10-10-2021 11:44 PM
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Frank the Tank Online
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Post: #49
RE: How would USC fair as a football independent?
(10-10-2021 11:44 PM)DawgNBama Wrote:  
(10-10-2021 11:16 AM)Frank the Tank Wrote:  
(10-10-2021 09:50 AM)Fort Bend Owl Wrote:  
(10-10-2021 01:53 AM)ClairtonPanther Wrote:  USC has so many natural advantages over the competition nationwide its truly amazing. California HSs produce the third highest amount of talent that plays on Sundays. The talent in that state is phenomenal. The weather in southern Cali alone is attractive for those from out of state. Cali isn't ridiculously humid like the south east is. Now look at the potential impact of NIL, California is the third largest economy in the world. California is one of two states that can stand alone as independent countries and thrive, but that's for another board. USC's tradition and branding is as rich as any other school in the country. USC is literally a coach away from being what Alabama is today. If they fail to do so in the coming 5-10 years; it's on them, not the PAC 12.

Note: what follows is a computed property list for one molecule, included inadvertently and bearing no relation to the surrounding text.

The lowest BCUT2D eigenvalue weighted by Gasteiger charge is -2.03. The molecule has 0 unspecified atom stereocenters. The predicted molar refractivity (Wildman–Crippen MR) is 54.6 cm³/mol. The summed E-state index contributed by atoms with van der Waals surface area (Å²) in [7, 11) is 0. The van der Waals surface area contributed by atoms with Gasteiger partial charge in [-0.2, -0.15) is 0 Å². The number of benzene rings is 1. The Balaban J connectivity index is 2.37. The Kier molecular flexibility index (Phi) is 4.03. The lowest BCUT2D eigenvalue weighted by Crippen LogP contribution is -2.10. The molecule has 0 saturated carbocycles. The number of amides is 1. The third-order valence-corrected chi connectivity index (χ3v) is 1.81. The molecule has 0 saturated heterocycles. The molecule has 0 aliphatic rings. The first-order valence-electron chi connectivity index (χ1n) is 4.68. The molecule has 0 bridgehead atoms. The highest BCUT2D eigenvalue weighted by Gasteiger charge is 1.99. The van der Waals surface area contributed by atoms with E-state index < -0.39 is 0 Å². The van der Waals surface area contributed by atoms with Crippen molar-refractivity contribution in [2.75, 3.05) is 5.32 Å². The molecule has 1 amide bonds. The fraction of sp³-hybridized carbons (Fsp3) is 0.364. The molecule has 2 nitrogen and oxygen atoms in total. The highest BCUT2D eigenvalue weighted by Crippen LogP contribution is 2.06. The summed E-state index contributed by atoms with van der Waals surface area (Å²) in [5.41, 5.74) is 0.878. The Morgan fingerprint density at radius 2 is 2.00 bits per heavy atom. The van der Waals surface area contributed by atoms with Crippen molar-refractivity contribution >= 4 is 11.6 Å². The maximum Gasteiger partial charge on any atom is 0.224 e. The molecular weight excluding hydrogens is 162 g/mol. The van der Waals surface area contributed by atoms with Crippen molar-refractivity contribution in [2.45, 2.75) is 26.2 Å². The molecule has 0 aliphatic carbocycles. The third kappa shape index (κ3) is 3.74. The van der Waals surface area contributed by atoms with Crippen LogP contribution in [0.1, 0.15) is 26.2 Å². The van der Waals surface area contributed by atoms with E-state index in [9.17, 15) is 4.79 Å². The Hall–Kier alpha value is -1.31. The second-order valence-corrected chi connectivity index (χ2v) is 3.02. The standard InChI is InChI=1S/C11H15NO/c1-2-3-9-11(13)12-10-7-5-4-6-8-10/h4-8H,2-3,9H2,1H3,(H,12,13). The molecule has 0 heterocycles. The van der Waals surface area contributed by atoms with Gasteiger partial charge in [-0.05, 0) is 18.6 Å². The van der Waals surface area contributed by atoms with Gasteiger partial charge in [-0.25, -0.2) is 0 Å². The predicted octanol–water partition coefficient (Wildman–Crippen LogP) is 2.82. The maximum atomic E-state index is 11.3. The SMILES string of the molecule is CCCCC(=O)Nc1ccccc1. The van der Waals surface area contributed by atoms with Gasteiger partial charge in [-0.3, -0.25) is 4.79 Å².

They don't have as many natural advantages as you think. The state of California is drastically changing, and for sure the inner-city Los Angeles is not what it used to be 30-40 years ago. Their stadium (Memorial Stadium) is an old dinosaur, although they probably could play their games at the new SoFi Stadium if they want an upgrade there. And even the LA weather isn't what it used to be. It's turning more into a desert-like climate (think Palm Springs), but with a ton of smog built in. You pretty much have to be on the coast to get the idyllic Southern California weather.